We're in the smokehouse at a rural inn:

Thur glanced up, then his gaze was riveted by what lay in the shadows
above the rafters... the nude body of a gray-bearded man, close-wrapped in
the same sort of gauze as the sausages... His skin was shrivelled and
tanning in the smoke.

"Pico was right," Thur observed after a moment's stunned silence. "Your
wife does smoke the most unusual hams."

Catti glanced up after him. "Oh, that," he said in disgust. "...He's a
refugee from Montefoglia who didn't quite make it. Penniless, it turned
out -- after the bill was run up.
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15 of 15 people found the following review helpful By A Customer on December 10, 2002
Format: Mass Market Paperback
A quite enjoyable book. Being a fan of the Vorkosigan books, I put off reading this book out of fear that a SF author's first (and at the time only) foray into fantasy wouldn't be up to snuff. I was quite pleased to find my fears were unfounded.

LMB brings a "scientific" approach to magic, which is quite refreshing compared to the average fantasy novel. While not at all all similar, it reminds me of Modessit's concept of magic (where there are systematic rules to how magic works).

The book does suffer from a slight lack of character development, and there aren't too many surprises at the end. But these problems are quite small when compared to the fact that the book is just plain fun to read.
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13 of 15 people found the following review helpful By Phillip B. Spotts on February 10, 2003
Format: Mass Market Paperback
I am having a real problem with this one. On one hand I know it is a relatively simplistic tale, with an average story line and mediocre characters. The dialogue seems forced sometimes and a bit, well, underdone at others. So what is my problem?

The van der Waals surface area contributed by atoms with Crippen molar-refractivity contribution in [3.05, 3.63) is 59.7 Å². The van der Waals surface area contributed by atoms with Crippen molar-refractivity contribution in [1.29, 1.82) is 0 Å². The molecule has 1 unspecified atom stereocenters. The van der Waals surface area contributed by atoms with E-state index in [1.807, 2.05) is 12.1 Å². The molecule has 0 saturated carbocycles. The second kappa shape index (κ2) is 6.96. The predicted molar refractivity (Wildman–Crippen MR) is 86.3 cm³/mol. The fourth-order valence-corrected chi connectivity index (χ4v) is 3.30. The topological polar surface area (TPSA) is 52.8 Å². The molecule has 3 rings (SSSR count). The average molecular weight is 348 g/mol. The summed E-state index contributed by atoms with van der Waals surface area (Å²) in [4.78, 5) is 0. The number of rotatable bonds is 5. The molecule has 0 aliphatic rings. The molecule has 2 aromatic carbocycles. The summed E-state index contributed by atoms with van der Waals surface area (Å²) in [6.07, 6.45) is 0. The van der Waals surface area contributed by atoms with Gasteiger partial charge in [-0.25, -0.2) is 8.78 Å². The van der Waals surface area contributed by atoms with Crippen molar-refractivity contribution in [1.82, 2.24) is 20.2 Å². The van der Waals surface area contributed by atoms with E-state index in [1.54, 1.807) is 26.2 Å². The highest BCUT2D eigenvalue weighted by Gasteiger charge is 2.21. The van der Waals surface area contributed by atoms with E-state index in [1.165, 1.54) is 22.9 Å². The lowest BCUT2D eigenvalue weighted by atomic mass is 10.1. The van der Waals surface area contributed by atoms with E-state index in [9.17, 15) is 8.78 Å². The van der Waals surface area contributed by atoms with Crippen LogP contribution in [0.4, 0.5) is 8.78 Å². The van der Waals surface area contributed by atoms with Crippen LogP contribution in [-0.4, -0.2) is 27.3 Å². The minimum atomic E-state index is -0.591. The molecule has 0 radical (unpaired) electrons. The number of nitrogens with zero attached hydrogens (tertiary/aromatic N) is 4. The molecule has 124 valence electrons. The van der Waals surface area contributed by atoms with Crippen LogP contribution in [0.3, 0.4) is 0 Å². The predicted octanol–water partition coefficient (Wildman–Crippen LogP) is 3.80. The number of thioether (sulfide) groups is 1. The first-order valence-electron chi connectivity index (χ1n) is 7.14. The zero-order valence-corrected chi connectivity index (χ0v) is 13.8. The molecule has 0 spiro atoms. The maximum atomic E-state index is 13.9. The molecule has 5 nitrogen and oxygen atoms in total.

I really like it! I mean I had fun with this story. Even with its problems I enjoyed reading it, several times as a matter of fact. I enjoyed the interaction of the characters, the budding romance, the mixture of religion and magic.
Dispassionately looking at this book it really doesn't rate anything above a 3, but if I were rating on my enjoyment alone it would easily be a 4 or maybe even a 5. This seems to be written with a younger audience in mind and should be classified as young adult or juvenile fiction. No sex, little violence and a quick read. If you like fantasy, especially young adult type of fantasy I think you will like this.
Highly recommended.
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Format: Mass Market Paperback
I had thought that I'd read EVERY book Bujold wrote. She's among my most-favorite authors: The people whose books you grab off the bookstore shelf without even examining the back cover, because you have absolute faith you'll enjoy anything she writes. But I found The Spirit Ring on the shelf at my nearby library; I hadn't even known this book existed. I'm glad I grabbed it -- and now you have the opportunity to do so, too.

If you're a fan of Bujold's books -- either the Miles Vorkosigan SF series or her fantasy series (Chalion and The Sharing Knife), then I don't need to tell you that Bujold has the gift of making believable characters in engaging settings, usually with a giggle-out-loud sense of humor. She does an amazing job of putting her characters through plots best described as One Damned Thing After Another and making me turn pages long after my bedtime. Underneath some damned fine storytelling she usually has includes a fascinating What If premise (e.g. what would the ramifications be if THIS technology existed, or if Gods actually *could* interact with people, or...).

The Spirit Ring doesn't live up to her tippy-top best work, but it's still a fun story.

This fantasy takes place in an alternate medieval Italy, wherein the major difference is that magic works (with well defined physics and limitations) and is accepted by the Church (under regulation). One of the two protagonists is Fiametta, the daughter of an accomplished metalworker and mage. 16-year-old Fiametta has been taught some metalcraft but her father's unwilling to train her in magic because she's a GIRL. (Girls still have cooties in alternate universes. Well, it wouldn't have helped the story if Fiametta had confidence in what she's doing.